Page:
# Formulated a Series Problem But Unfortunately Don't Know How To Solve

This all started when I was playing around with a financial spreadsheet. There is no need to know financial terms as I've managed to convert this observation into a mathematical problem. But just in case someone knows it was simply the observation that if you have a constant growth rate in Net Income and reinvest everything soon the Return on Equity will approach the same constant growth rate. Let Net Income at time $$0$$ be defined as $$N_0$$ and the Book Value of Equity at time $$0$$ be defined as $$B_0$$. Then Net Income at time $$n$$ is defined as $$N_n=N_0(1+g)^n$$ and $$B$$ at time $$n$$ is defined as $$B_n = B_0+\sum_{t=1}^{n}N_0(1+g)^n$$. My observation was that the fraction $$\frac{N_n}{B_{n-1}}=\frac{N_0(1+g)^n}{B_0+\sum_{t=1}^{n-1}N_0(1+g)^{t}}\rightarrow g$$ after some time $$n$$. I'm almost certain I'm complicating this but can someone help me figure how long it will take, $$n$$, this to converge if $$N_0$$, $$B_0$$, and $$g$$ are given. Or will this be the limit as $$n\rightarrow \infty$$?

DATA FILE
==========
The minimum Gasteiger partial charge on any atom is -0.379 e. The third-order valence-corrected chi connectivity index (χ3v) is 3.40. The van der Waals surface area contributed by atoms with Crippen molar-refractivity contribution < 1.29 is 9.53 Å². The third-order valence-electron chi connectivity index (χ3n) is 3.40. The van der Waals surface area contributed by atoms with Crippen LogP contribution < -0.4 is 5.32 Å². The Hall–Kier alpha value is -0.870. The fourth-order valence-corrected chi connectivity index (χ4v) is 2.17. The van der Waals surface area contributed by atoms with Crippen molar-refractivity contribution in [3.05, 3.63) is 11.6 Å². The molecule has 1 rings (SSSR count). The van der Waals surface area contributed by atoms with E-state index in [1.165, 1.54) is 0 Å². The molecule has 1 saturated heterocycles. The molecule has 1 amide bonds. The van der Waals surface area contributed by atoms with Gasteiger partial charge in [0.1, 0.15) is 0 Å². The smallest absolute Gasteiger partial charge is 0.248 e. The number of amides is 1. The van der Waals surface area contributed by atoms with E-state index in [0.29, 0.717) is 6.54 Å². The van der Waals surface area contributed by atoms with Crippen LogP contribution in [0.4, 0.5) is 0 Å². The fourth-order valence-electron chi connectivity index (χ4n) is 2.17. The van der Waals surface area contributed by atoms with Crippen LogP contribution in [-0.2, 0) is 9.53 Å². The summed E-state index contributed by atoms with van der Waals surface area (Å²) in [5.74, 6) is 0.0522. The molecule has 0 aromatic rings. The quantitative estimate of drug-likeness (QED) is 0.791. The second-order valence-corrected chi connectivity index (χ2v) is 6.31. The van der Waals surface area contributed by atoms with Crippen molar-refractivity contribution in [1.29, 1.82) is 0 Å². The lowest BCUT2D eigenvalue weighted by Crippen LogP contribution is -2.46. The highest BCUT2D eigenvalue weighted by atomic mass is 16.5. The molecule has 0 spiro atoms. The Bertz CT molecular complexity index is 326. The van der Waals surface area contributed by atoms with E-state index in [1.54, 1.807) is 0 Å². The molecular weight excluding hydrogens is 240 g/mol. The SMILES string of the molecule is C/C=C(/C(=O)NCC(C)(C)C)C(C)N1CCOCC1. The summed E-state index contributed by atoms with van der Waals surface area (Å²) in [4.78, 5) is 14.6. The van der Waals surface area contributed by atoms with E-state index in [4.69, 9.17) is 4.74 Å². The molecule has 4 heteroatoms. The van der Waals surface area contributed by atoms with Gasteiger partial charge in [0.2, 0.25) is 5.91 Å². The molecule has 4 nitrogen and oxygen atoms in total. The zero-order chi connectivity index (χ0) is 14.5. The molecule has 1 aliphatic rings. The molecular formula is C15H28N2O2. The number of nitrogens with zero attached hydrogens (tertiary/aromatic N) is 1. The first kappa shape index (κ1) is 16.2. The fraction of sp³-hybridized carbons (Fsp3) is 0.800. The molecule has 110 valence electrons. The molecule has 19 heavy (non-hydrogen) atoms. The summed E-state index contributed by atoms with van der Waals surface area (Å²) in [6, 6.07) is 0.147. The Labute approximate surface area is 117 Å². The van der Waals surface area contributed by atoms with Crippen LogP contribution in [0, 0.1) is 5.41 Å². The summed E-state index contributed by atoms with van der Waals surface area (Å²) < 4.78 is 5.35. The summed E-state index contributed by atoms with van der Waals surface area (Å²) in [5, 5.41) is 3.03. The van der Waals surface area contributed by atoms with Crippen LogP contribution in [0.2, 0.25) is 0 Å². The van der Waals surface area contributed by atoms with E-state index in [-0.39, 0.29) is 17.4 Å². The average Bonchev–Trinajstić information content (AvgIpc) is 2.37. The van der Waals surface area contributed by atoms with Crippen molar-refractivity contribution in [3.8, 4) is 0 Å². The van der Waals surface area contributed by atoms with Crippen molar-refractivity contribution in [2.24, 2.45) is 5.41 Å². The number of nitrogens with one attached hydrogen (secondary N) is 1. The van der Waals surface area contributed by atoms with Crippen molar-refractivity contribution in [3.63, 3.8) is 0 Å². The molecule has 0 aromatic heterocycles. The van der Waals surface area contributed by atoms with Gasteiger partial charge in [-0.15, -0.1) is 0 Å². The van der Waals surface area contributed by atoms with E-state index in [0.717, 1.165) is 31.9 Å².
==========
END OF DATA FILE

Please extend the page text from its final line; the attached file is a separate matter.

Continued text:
• Your observation is correct. To prove it, you can sum the geometric series in the denominator and use algebra to simplify the result. There will be terms like $(1+g)^{-n}$ which go to zero, and $N_0$ cancels. The result will indeed be $g$. – Hans Engler Dec 9 '18 at 23:50
• Thanks @HansEngler, I have a quick follow up question. Suppose $S_n=\frac{N_n}{B_{n-1}}$ then each ratio is $\frac{S_{n+1}}{S_n} - 1$ away from $g$. Why is that a case or can you point me in the right direction to see. Thanks again. – Dmitriy Dec 11 '18 at 3:28

\begin{align}\frac{N_0(1+g)^n}{B_0 + \sum_{t=1}^{n-1}N_0 (1+g)^t}&= \frac{N_0(1+g)^n}{B_0 + \frac{N_0 (1+g)[(1+g)^{n-1}-1]}{g}}\\ &= \frac{N_0(1+g)^ng}{B_0g + N_0 [(1+g)^{n}-(1+g)]}\\ &=g\left(\frac{1}{1+\frac{B_0g-(1+g)}{N_0(1+g)^n}}\right)\end{align}
Hence, as $$n \to \infty$$, We have
\begin{align}\lim_{n \to \infty}\frac{N_0(1+g)^n}{B_0 + \sum_{t=1}^{n-1}N_0 (1+g)^t} =\lim_{n \to \infty}g\left(\frac{1}{1+\frac{B_0g-(1+g)}{N_0(1+g)^n}}\right)=g\left( \frac{1}{1+0} \right)=g\end{align}